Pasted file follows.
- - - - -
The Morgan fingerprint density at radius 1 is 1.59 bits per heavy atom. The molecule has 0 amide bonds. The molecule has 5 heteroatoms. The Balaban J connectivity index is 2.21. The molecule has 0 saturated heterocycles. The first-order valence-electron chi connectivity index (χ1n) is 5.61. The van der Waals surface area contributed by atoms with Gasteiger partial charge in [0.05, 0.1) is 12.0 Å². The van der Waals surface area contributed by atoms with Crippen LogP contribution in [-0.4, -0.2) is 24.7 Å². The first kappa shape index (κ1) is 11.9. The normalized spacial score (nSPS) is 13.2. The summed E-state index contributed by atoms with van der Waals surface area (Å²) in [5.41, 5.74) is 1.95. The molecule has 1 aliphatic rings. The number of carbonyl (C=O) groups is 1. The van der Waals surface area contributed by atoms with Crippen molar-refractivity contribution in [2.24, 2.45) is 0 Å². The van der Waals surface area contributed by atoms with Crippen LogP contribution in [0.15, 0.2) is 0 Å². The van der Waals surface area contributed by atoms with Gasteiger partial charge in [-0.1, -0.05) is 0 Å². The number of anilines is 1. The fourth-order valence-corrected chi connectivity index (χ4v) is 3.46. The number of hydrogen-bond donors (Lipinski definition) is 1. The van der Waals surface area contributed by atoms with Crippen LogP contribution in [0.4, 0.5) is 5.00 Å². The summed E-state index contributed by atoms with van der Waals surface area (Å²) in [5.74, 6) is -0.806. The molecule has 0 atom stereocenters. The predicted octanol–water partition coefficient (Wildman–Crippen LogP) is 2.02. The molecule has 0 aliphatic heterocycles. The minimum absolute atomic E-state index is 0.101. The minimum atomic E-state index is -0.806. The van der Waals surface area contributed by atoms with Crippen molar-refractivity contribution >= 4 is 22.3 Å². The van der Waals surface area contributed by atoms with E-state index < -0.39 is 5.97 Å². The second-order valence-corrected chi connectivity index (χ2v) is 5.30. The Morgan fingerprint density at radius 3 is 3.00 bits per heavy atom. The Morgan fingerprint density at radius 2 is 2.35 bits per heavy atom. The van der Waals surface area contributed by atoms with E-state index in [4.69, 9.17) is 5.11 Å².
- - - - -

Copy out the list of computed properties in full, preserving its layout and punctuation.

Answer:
The Morgan fingerprint density at radius 1 is 1.59 bits per heavy atom. The molecule has 0 amide bonds. The molecule has 5 heteroatoms. The Balaban J connectivity index is 2.21. The molecule has 0 saturated heterocycles. The first-order valence-electron chi connectivity index (χ1n) is 5.61. The van der Waals surface area contributed by atoms with Gasteiger partial charge in [0.05, 0.1) is 12.0 Å². The van der Waals surface area contributed by atoms with Crippen LogP contribution in [-0.4, -0.2) is 24.7 Å². The first kappa shape index (κ1) is 11.9. The normalized spacial score (nSPS) is 13.2. The summed E-state index contributed by atoms with van der Waals surface area (Å²) in [5.41, 5.74) is 1.95. The molecule has 1 aliphatic rings. The number of carbonyl (C=O) groups is 1. The van der Waals surface area contributed by atoms with Crippen molar-refractivity contribution in [2.24, 2.45) is 0 Å². The van der Waals surface area contributed by atoms with Crippen LogP contribution in [0.15, 0.2) is 0 Å². The van der Waals surface area contributed by atoms with Gasteiger partial charge in [-0.1, -0.05) is 0 Å². The number of anilines is 1. The fourth-order valence-corrected chi connectivity index (χ4v) is 3.46. The number of hydrogen-bond donors (Lipinski definition) is 1. The van der Waals surface area contributed by atoms with Crippen LogP contribution in [0.4, 0.5) is 5.00 Å². The summed E-state index contributed by atoms with van der Waals surface area (Å²) in [5.74, 6) is -0.806. The molecule has 0 atom stereocenters. The predicted octanol–water partition coefficient (Wildman–Crippen LogP) is 2.02. The molecule has 0 aliphatic heterocycles. The minimum absolute atomic E-state index is 0.101. The minimum atomic E-state index is -0.806. The van der Waals surface area contributed by atoms with Crippen molar-refractivity contribution >= 4 is 22.3 Å². The van der Waals surface area contributed by atoms with E-state index < -0.39 is 5.97 Å². The second-order valence-corrected chi connectivity index (χ2v) is 5.30. The Morgan fingerprint density at radius 3 is 3.00 bits per heavy atom. The Morgan fingerprint density at radius 2 is 2.35 bits per heavy atom. The van der Waals surface area contributed by atoms with E-state index in [4.69, 9.17) is 5.11 Å².